Open houses used to be an important sales tool
Once upon a time in the land of real estate, open houses were considered an essential selling tool. People came from miles around to visit homes for sale because there was no other way to see what was inside.
The listing broker and the mortgage broker used the occasion to meet people and add to their customer lists. And sometimes they were even able to sell the house to one of those visitors.
Today, however, the Internet has obviated the need for open houses. Why drive 30 miles to visit a property that you can look at while sitting around in your underwear at home?
Nonetheless, if you are planning to run an open house — or if you’re just planning to sell your home — here are 8 suggestions that will improve the open house experience of those who attend. They’ll also help your Boca Raton real estate agent to acquire some additional customers.
Clean up your kitchen.
As we all know, the kitchen is the showplace of a home. It’s the first and last place buyers look. But they don’t just look at the kitchen. They look in the kitchen. Everywhere. Cabinets, drawers, oven, and even in the refrigerator.
Remember, they will be buying those appliances, as well as the cabinets, sinks, and counter tops.
So make sure all of these places look (and smell) as clean as is humanly possible. A gross kitchen is a huge turn-off.
Clean up your bathrooms
You have to clean the sinks and the showers and the bathtubs and the toilets. You also need to vacuum up the stray hairs on the floor that we all leave behind.
Sure you’re only human, but not when you’re trying to sell your home. That’s when you’re forced to become a lean, mean, cleaning machine.
So remove your bath towels and put out fresh hand towels every day. First, because the appearance of clean, fluffy towels is more appealing. And second, because many of the people coming through your house will use your bathrooms. Unless you want to use the same towels they do, change them each day.
Clean out your medicine cabinets.
Doesn’t anyone respect privacy anymore? No, especially not when your house is for sale. So take anything that is private out of your medicine cabinets and your bathroom drawers. Your medical information is displayed on our prescriptions and identity theft is an unfortunate fact of life today. Don’t make it easy for someone to make your life much harder. Put your medications away somewhere safe.
Remove any valuables
You may keep your jewelry in the dresser so that it’s handy for your own use. But you don’t want it handy for the occasional light-fingered visitor who may see your open house as an opportunity to enhance their own collection.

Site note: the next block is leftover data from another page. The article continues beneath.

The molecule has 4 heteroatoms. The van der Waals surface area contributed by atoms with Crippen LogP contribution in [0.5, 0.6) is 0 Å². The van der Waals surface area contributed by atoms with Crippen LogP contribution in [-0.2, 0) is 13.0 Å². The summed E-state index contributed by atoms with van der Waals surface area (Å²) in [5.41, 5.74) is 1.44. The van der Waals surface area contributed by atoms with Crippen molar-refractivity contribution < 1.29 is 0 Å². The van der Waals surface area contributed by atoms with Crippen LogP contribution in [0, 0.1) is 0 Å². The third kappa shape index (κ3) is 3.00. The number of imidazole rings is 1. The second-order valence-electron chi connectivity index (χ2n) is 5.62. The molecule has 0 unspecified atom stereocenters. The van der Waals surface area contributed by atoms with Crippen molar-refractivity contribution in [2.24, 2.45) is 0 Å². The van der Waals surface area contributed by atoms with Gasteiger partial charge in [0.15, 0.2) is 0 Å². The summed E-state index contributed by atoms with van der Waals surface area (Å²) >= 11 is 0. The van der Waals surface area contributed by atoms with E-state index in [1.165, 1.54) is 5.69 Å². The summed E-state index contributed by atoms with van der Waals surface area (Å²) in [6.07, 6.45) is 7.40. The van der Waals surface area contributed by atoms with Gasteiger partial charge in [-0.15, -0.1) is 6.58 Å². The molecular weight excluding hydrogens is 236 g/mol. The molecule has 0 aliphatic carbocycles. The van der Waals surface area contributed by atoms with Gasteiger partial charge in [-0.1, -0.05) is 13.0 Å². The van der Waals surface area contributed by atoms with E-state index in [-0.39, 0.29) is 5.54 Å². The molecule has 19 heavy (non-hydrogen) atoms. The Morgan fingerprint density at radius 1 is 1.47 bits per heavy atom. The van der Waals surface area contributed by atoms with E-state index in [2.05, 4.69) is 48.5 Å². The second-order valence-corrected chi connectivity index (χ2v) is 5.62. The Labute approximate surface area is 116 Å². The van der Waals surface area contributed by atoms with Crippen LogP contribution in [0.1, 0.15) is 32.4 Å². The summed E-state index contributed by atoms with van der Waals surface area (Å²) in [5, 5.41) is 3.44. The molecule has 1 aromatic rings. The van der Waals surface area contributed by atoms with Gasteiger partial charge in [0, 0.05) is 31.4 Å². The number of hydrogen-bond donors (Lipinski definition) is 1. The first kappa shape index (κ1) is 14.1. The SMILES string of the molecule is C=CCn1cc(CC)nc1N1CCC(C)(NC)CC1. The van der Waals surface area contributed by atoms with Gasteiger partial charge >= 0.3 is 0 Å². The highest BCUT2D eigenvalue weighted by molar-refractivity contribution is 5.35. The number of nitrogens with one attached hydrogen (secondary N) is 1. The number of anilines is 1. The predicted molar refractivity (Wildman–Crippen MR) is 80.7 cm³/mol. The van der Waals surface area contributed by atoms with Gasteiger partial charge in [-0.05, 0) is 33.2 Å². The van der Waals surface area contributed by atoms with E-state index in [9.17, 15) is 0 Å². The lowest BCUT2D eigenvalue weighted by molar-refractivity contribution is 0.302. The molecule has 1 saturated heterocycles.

Similarly, if you have collectibles that are small and valuable financially, or just important to you, remove them and place them somewhere relatively inaccessible and out of sight.
Take your pets for a walk
Leaving your pets in the house is a huge no-no. Many people are not pet lovers, so they will not appreciate the fact that your pooch is just being friendly.
Also, even though you may not notice it, pets leave their own odors behind. It’s a fact of pet life. You are inured to them because you live in the house.
People who don’t live in your house and who do not have pets — but do have noses — will notice those aromas. Clean up around your pet areas and spray around the house and use common sense to minimize pet scents.
Don’t leave your pet in the crate
Some animal lovers may feel this is cruel. Non-pet owners may feel the same way. Even if they don’t, the barking may unnerve them. Don’t take a chance on creating any kind of negative feelings during a potential buyer’s visit to your home.
Ask a friend to do a white glove test.
And a sniff test. If cleaning the house has not been your strong suit previously, it won’t be when it’s time to show off your home.
If you’re not sure, bring in a couple of friends and ask them to give you an opinion. If they say the place looks great, give yourself a round of applause and know you’ve done a good job.
If they say something like, “Well, it’s not so bad…” then hire a cleaning service. It’s worth the small cost to get your home sold.
Clean up the outside.
The old cliché about judging a book by its cover applies to the curb appeal of your home. If potential buyers don’t find the appearance of the front of your house inviting, they are likely to turn around before they get to the front door.